We decided on a small Electrolux coffeemaker, and payed $35 and change. (Used this morning, and it's a dream.) After the housewares we went into Supermaxi for some groceries, this was our first time at it alone, so we could really check out everything. Here's some items that struck me.

If you don't know Maybelline mascara is about $6-9 in the States, the cake mix is $1.50ish, and the peanut ranges from $2-5 depending on the brand or if it's "natural", the funny thing is this Nutella is a huge tub, and probably more in the states. I've only bought Nutella once and it was a small jar for $3+ (it was sooooo good I decided it was evil and I wouldn't buy it again)

We did our shopping, trying to be conscience that we were taking the bus home, and we got out for right under $100. So far that's been the norm, $100 per week on groceries, of course we are still buying staples, like condiments that you only buy once in awhile, and learning where the best deals are. They bag your groceries and take them to your car, we told the boy we were taking a taxi, and he got one for us. We learned a lesson here too. We told the taxi driver we were going to Crucita, wanted to go by bus. He told us $20 and he would take us, we said it was too much and we wanted the bus, he said "get in". We started driving, and remember we don't know where to go catch the bus, but as it kept driving we looked up in the pocket translator told him again "parade" bus stop, and he kept driving. I figured he was taking us to the Main Street and thought ok, but he kept driving. We realized he was taking us to all the way, and so we again got the pocket translator and asked him to stop at the fruit stand half way point, we could buy our fruit and catch the bus the rest of the way for .50 cents, and be out the $10 for the mix up taxi ride. When we got to the fruit stand, he said it was $15, that if we wanted he'd wait, so we decided it was a better deal to let him wait, and pay the $20, but now we know to just ask for the bus stop, don't mention where our final destination is.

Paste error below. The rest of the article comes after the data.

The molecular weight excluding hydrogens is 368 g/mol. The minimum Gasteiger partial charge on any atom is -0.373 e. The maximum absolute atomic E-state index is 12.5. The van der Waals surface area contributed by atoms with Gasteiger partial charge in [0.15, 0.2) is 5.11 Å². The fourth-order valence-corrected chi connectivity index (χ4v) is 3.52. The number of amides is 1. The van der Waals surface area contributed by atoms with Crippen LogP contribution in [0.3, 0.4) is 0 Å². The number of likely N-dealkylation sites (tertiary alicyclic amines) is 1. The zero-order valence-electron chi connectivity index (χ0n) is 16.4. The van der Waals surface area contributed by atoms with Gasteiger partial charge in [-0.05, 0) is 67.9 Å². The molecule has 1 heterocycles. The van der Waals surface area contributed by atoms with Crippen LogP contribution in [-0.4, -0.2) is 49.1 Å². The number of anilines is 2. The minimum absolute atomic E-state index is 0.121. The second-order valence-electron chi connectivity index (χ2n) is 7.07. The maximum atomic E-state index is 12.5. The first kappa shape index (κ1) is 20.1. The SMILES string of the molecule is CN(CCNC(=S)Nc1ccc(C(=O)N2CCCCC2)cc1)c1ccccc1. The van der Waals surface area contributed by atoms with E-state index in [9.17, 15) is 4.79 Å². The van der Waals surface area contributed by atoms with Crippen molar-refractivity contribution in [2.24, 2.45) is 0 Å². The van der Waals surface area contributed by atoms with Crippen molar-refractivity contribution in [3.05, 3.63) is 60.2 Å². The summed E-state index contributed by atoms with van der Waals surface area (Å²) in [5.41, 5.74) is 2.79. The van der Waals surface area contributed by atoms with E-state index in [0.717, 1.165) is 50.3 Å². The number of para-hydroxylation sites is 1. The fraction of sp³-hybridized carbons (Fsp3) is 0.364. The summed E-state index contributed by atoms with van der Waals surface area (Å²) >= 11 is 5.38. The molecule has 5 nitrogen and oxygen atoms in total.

The fruit stand has two different tents, we thought they were all one vendor, but now we know, and will only go to Jaime (pronounced hi-me) the other guy charged us too much. We got the three big avocados and 8 eggs from the expensive guy, all for $3, not bad until we went to Jaime and got, the pepper, 2pineapples, 4oranges and all the limes for $3. He has his wife there and baby girl, and we would rather help support his young family than the other guy. We got the taxi drivers name and # when we got home and it was helpful to be dropped off at the door. Here's our haul

So all in all a very good day, we spent $21 on taxis and $1.70 for the bus, .50 cents to tip the bag boy, but we learned a bunch, and had our first of many adventures on the bus. We are getting the hang of this, and enjoying everything, even the little hiccups we encounter along the way. We are doing it together, and loving our new chapter, hope you continue to enjoy the ride with us. Buenos Dias!